This week we begin to read the Book of Exodus, parasha Shemot. It begins with the Jewish people enslaved in Egypt by a Pharoah who, the Torah informs us, did not know of the contributions of the Jewish people to Egyptian society. The parasha proceeds with the liberation of our people and culminates in the giving of the Law at Mount Sinai. As we know The Festival of Passover commemorates our liberation from Egypt, freedom from the tyranny of oppression. The Festival of Shavuot, commemorates the giving of the Law. These two holidays are joined together by the 49 days of the counting of the omer. Thus, the connection of the Festival of Freedom with the Festival of the Giving of the Law teaches us that without Law there can be no freedom. The two are inextricably linked.
This week we watched in shock, anger and horror as an unruly and violent mob invaded our Capitol building in an attempt to overturn the results of a fair and legitimate democratic election for the President of the US. Honoring the rule of law is at the core of our democracy. Those seeking to subvert the rule of law are the enemies of freedom, not its champions.
My colleague Rabbi Leonard Matanky observes that the morning started off by the President exhorting his supporters to “show strength and be strong”. In the end, the ones who showed strength and were strong were those Republican and Democrat legislators who refused to be deterred but worked through the night to complete the democratic process that had been interrupted. Through their show of strength and their determination the rule of law prevailed and our system of government survived.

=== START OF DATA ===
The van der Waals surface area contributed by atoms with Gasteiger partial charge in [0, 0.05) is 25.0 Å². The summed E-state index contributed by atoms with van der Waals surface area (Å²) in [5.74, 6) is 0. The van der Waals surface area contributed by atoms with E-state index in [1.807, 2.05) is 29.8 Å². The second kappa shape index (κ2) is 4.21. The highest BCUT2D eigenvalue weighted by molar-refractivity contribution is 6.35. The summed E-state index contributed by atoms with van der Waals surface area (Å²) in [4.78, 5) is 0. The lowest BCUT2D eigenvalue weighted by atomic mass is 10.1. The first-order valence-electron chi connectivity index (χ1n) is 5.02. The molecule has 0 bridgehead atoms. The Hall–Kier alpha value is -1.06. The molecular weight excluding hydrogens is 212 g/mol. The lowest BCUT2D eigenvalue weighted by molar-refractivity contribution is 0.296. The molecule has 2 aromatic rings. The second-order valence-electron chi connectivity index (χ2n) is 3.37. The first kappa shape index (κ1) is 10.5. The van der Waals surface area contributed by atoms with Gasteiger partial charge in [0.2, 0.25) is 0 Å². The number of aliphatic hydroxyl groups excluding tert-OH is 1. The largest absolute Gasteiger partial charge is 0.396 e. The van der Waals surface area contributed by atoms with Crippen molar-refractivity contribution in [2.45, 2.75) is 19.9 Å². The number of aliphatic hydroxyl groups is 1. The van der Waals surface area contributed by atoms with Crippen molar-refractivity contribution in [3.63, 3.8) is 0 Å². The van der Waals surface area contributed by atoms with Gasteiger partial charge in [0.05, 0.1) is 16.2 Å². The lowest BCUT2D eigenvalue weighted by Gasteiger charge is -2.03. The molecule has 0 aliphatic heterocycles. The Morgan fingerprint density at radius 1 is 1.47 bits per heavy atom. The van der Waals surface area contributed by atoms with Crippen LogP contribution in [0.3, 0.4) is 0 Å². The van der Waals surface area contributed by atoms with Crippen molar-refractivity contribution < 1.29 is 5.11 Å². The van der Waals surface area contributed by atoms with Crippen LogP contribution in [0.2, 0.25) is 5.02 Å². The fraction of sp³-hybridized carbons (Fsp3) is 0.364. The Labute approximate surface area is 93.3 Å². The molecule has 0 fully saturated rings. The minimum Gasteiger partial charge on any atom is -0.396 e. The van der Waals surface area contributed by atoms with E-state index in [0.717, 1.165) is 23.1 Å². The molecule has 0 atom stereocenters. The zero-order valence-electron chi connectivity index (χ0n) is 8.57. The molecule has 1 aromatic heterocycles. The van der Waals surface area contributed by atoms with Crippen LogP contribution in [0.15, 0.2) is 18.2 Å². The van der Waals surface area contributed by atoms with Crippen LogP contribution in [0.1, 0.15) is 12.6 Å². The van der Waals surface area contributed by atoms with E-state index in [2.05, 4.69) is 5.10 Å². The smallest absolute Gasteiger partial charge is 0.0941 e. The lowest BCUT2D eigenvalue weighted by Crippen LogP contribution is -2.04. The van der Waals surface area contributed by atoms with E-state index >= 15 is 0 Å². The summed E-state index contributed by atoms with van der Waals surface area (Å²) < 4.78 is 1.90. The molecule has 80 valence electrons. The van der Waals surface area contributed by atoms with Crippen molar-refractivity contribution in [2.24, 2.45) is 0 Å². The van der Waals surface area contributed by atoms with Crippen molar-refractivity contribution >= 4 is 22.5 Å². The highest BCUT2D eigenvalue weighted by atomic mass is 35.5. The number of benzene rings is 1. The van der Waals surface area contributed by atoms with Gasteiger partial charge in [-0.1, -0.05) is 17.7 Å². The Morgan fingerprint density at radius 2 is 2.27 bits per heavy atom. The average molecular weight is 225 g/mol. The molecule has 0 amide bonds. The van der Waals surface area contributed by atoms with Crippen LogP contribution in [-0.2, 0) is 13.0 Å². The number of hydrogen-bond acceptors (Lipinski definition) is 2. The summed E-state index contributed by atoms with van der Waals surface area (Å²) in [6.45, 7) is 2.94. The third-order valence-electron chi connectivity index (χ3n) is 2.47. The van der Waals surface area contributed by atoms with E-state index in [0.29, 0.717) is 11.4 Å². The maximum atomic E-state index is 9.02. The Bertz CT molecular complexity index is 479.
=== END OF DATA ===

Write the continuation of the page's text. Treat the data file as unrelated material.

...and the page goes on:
In 597 BCE the King of Babylonia conquered Jerusalem and exiled a portion of the population to Babylon. Settled in a strange land, disoriented, their lives turned upside down, the exiles wrote to the prophet Jeremiah for advice. He sent them a letter, urging them to build houses, plant gardens, marry and have children in their new land. Above all, he said, “Pray for the welfare of the city where I have sent you, for in its welfare you will find your welfare.” Thus the rabbis instituted the practice of praying for the government into our order of prayers. Only in praying for and working toward the welfare of society as a whole can we, as individuals and as a Jewish community, assure our own welfare, happiness and prosperity. Only through the fulfillment of democratic ideals and the democratic process can we attain the Biblical ideals of freedom, justice, and the equality under the law. Imperfect as democracy may be, it is still the best form of government we know for the fulfillment of G-d’s desire to establish a society that affirms human dignity and social decency, and maintains communal harmony.
In 1893, a 33-year-old English professor from Wellesley College in Massachusetts, Katherine Lee Bates, inspired by a trip she took across the country by train, wrote a poem she called “Pike’s Peak”. The poem was set to music and in 1910 it was published as “America the Beautiful”. One of the verses reads like a prayer:
God mend thine ev’ry flaw,
Confirm thy soul in self-control,
Thy liberty in law.
With the help of G-d may we work together toward a more perfect union. Let us pray and work toward a renewed commitment to social order, domestic tranquility and equality under the law. May we begin to heal a nation torn by political and racial unrest, by extreme economic disparities; a nation grieving under the weight of a widespread and deadly pandemic. And may G-d bless America.
Photo: Sayed F. Hashimi on Unsplash.com